Greg Esteves, the Tech Services Director in Wolf Creek, and Sean Lougheed, the Learning Services Director, worked with this pilot cohort to get everything in place before the ELM was implemented.

For Esteves, that meant making sure that the courses would be hosted on a platform that was reliable, and wouldn’t require a huge learning curve for teachers and learners. Wolf Creek had already been using Hapara products for some time, and when Workspace was introduced, it seemed like the perfect fit. He also needed to make sure that the pilot schools had the infrastructure in place to support online learning. This included improving the wireless internet, ensuring access to mobile devices and a high standard of tech and training support.

To ensure that all Wolf Creek learners could access high quality content, no matter which school they attended, Lougheed and Esteves assembled a team of experts from around the district to build the Enhanced Learning Model courses over one summer break.

The team began by working with learning coaches to establish the technical skills needed to create content and organize learning in this new model. Then, they worked through an intensive course-mapping process that included asking big questions like, “What does learning look like?” “What are the key critical outcomes that need to be covered?” and “What does mastery of that content look like?” From there the team worked backwards to chunk the content, putting it into an online space that would be manageable for learners. Each course built with Workspace includes clearly stated goals and expectations, as well a variety of online learning resources that students can keep track of from one location.

A key aspect of the ELM pilot has been Wolf Creek’s focus on supporting its teachers by encouraging collaboration and providing access to coaches. As teachers at Bentley implement the courses, they’re able to reach out to the educators who wrote the content to ask questions and discuss improvements. District learning coaches help with everything from understanding the actual technology to helping differentiate lessons to better meet learner needs.

The Results

Less than a year into implementing the Enhanced Learning Model, Bentley is already seeing results—the most exciting of them being that students are taking and finding success in more academic courses. Austin, a ninth grader, says that she likes the new system “because it’s enabled me to take a lot more classes.” She currently takes a grade eleven social studies class and grade ten science class that are offered at the same time. “Normally, I wouldn’t be able to take those two courses, or I’d have to have hours of homework,” she explains. But with the new model, she can access her science content online through Hapara to work on during tutorial time, and she can go to her social studies class for lectures with her teacher.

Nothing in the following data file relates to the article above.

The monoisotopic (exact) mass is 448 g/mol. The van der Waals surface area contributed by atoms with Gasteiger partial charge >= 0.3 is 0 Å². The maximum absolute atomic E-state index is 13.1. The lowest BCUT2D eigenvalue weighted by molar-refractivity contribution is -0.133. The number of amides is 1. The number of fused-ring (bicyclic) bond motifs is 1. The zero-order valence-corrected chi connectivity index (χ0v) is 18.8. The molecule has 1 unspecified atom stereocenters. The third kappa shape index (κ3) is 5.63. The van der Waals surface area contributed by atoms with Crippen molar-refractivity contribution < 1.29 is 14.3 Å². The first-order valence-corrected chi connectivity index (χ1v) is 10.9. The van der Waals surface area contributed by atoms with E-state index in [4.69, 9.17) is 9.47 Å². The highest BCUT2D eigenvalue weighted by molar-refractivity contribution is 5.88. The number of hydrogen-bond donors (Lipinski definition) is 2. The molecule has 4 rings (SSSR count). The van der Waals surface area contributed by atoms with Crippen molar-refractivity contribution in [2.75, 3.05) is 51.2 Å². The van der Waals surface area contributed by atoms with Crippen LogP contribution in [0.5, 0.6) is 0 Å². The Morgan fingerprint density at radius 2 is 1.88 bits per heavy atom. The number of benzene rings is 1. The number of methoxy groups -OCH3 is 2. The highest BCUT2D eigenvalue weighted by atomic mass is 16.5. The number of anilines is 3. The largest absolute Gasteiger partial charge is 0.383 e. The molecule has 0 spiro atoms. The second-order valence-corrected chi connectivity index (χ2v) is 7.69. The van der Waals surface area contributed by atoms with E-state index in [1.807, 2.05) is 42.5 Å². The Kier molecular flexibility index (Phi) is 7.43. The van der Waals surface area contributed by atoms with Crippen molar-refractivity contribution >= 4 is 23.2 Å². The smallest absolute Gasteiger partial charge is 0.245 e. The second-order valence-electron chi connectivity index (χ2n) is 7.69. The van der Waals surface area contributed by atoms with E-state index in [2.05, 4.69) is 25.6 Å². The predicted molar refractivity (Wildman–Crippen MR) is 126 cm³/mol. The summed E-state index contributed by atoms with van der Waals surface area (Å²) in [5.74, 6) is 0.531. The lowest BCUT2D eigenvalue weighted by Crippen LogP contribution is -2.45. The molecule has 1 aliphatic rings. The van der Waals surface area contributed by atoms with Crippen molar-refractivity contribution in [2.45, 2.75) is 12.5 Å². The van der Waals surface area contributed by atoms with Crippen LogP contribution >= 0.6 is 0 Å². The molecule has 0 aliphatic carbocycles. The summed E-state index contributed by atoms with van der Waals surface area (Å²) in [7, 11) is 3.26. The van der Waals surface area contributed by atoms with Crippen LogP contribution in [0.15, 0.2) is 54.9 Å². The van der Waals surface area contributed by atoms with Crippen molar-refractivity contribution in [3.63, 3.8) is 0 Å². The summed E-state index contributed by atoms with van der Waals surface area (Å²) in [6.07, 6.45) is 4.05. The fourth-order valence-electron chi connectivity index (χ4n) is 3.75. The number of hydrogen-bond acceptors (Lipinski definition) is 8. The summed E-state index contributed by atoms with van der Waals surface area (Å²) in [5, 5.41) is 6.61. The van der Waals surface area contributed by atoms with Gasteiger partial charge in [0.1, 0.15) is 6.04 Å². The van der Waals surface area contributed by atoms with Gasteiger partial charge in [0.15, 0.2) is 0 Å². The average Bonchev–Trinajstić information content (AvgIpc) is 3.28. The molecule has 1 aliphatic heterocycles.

Learners at Bentley are no longer held back by limited resources. In fact, Austin is one of several students working on material a whole grade level ahead. For Moore, this is exciting because it gives these learners time to focus on real problems and explore areas of interest more deeply. He says, “It allows us the flexibility to have kids tell us what they want to learn and where they want to go with it.” Bentley is also seeing increased enrollment. Learners from neighboring communities who want more flexible schedules are choosing Bentley over their home schools.

Overall, the pilot is going well and Wolf Creek district administrators have begun assisting other schools to expand its implementation. The courses now support learners in Wolf Creek’s summer school program and will continue to expand to all of the district’s eighth and ninth grades. It’s still early to determine the overall impact of this model on performance on standardized exams, but the pilot schools are already seeing evidence of increased performance.

As Principal Lane Moore says, “We had to build a culture so that we could do what everybody else could. We needed to do it differently, but we knew we could do it.”